Manipulating bitmaps

Discussion in 'Javascript/Plugin Support' started by Arisilde, Jul 10, 2019.

  1. Arisilde

    Arisilde Villager Member

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    So I'm digging through the code for creating that flashing cursor square when you mouse click to move somewhere. It's got a line:
    this.opacity = (20 - this._frameCount) * 3;
    This is what makes that cursor flash. I'd like to use this same idea for something, but instead change color instead of opacity. The .opacity property I assume is inherent to js? I tried searching the web but can't find any results, but are there other inherent properties for the color of a bitmap? Specifically I'm looking for "value" or how black or white it is. Anyone know if there's something for that for manipulating drawn bitmaps?

    Here's an example of what i'm trying to do:

    Trying to make flashing ground tiles similar to Shining Force 1-2. They don't flash with opacity, they actually cycle between white and black. So I was hoping to have a single value I could just plug into this, or write a sin wave type formula to do the same thing. Having to code something to gradate between 2 colors seems like overkill.
     
    Last edited: Jul 10, 2019
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  2. standardplayer

    standardplayer Keeper of Kitties Veteran

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    I know that in PIXI.js, opacity is frequently referred to as 'alpha', and filled shapes call it 'fillAlpha'.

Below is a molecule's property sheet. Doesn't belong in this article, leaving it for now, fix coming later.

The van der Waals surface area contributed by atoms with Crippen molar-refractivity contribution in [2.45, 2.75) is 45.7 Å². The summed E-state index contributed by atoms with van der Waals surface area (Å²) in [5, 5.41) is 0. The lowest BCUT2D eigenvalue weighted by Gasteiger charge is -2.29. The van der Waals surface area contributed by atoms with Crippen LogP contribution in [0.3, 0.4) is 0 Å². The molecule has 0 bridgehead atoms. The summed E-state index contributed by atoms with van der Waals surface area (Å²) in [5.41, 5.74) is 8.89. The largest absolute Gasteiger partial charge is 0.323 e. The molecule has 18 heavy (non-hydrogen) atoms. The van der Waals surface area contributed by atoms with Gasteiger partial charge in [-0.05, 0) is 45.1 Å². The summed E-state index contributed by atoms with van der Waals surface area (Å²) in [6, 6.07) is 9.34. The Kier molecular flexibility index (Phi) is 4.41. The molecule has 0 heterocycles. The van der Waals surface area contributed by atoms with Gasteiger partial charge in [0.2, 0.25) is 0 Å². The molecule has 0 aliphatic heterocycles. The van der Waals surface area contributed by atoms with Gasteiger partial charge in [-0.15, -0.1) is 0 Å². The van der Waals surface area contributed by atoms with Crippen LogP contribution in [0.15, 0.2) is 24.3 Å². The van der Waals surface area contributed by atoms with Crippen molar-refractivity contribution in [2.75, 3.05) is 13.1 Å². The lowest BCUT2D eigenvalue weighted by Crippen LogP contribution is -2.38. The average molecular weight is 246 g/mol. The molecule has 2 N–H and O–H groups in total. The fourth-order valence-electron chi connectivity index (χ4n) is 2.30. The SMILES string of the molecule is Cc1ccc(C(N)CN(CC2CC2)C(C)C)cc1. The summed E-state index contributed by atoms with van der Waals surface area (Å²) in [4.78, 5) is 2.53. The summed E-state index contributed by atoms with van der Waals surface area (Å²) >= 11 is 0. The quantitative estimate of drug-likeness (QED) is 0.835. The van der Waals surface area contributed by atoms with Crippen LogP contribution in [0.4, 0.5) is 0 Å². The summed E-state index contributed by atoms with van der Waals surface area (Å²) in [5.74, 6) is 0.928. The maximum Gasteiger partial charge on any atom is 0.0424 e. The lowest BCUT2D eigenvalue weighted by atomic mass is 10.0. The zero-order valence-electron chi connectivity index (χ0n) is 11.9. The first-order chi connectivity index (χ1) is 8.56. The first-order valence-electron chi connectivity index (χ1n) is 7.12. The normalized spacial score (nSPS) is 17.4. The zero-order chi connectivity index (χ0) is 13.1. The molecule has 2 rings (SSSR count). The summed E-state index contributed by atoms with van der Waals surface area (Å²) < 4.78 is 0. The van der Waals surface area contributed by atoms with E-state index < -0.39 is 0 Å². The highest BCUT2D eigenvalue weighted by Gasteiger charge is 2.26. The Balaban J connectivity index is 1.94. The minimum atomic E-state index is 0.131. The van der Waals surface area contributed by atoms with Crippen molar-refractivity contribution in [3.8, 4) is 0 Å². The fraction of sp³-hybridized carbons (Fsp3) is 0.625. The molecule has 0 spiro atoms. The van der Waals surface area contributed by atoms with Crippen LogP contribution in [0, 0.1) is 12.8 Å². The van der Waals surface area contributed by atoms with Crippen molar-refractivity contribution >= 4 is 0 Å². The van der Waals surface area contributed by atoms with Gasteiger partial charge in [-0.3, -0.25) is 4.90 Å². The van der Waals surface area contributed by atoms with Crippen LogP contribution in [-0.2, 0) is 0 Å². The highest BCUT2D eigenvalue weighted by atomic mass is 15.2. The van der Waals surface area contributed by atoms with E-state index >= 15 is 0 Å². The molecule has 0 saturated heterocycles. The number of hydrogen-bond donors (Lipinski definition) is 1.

I don't know if that helps, I've tried a similar thing before, it wasn't hard to get it done with PIXI, but I couldn't figure out how to get it to appear below the characters. It always appeared on top of everything else, and going through SceneManger._scene.children I couldn't quite figure it out.
     
    #2
  3. Poryg

    Poryg Pixie of the Emvee kingdom, Ham of a Hamster Veteran

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    Code:
    _SceneMapCreate = Scene_Map.prototype.create;
    Scene_Map.prototype.create = function () {
    _SceneMapCreate.call(this);
    this.createPixiRects();
    }
    
    Scene_Map.prototype.createPixiRects = function () {
    this._pixiRects = []; //just in case multiple layouts are necessary
    this._pixiRects[0] = new PIXI.Graphics();
    this._pixiRects[0].beginFill(0xffffff);
    this._pixiRects[0].drawRect(0, 0, 48, 48);
    this._pixiRects[0].drawRect(48, 48, 48, 48);
    this._spriteset.addChildAt(2, this._pixiRects[0]); //may require to change the 2, I'm not sure what layer is the map
    this._pixiRects[0]._blinking = -1;
    }
    
    _sceneMapUpdate = Scene_Map.prototype.update;
    Scene_Map.prototype.update = function () {